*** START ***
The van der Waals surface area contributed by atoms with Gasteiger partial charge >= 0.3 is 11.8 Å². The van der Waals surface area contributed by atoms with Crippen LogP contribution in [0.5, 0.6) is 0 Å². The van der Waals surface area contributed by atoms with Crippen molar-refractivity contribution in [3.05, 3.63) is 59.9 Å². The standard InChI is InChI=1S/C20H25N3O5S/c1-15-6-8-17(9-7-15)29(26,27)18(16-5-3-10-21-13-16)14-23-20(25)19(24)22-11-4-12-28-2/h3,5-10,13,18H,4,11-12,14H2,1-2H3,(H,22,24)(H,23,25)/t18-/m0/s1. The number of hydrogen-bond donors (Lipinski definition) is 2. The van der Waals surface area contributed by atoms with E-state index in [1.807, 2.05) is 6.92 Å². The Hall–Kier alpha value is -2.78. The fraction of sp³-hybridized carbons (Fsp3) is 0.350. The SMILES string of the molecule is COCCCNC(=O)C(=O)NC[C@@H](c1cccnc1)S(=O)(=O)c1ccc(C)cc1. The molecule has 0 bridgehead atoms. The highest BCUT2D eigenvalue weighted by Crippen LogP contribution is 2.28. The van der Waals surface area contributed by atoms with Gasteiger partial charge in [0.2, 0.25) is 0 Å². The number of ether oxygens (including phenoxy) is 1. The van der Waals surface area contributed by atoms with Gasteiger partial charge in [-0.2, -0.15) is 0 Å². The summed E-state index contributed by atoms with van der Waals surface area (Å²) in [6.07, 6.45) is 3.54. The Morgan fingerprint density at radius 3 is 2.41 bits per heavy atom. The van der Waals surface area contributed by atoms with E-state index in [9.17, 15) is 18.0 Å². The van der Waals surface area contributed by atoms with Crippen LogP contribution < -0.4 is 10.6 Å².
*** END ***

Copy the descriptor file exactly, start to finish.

The van der Waals surface area contributed by atoms with Gasteiger partial charge >= 0.3 is 11.8 Å². The van der Waals surface area contributed by atoms with Crippen LogP contribution in [0.5, 0.6) is 0 Å². The van der Waals surface area contributed by atoms with Crippen molar-refractivity contribution in [3.05, 3.63) is 59.9 Å². The standard InChI is InChI=1S/C20H25N3O5S/c1-15-6-8-17(9-7-15)29(26,27)18(16-5-3-10-21-13-16)14-23-20(25)19(24)22-11-4-12-28-2/h3,5-10,13,18H,4,11-12,14H2,1-2H3,(H,22,24)(H,23,25)/t18-/m0/s1. The number of hydrogen-bond donors (Lipinski definition) is 2. The van der Waals surface area contributed by atoms with E-state index in [1.807, 2.05) is 6.92 Å². The Hall–Kier alpha value is -2.78. The fraction of sp³-hybridized carbons (Fsp3) is 0.350. The SMILES string of the molecule is COCCCNC(=O)C(=O)NC[C@@H](c1cccnc1)S(=O)(=O)c1ccc(C)cc1. The molecule has 0 bridgehead atoms. The highest BCUT2D eigenvalue weighted by Crippen LogP contribution is 2.28. The van der Waals surface area contributed by atoms with Gasteiger partial charge in [0.2, 0.25) is 0 Å². The number of ether oxygens (including phenoxy) is 1. The van der Waals surface area contributed by atoms with Gasteiger partial charge in [-0.2, -0.15) is 0 Å². The summed E-state index contributed by atoms with van der Waals surface area (Å²) in [6.07, 6.45) is 3.54. The Morgan fingerprint density at radius 3 is 2.41 bits per heavy atom. The van der Waals surface area contributed by atoms with E-state index in [9.17, 15) is 18.0 Å². The van der Waals surface area contributed by atoms with Crippen LogP contribution < -0.4 is 10.6 Å².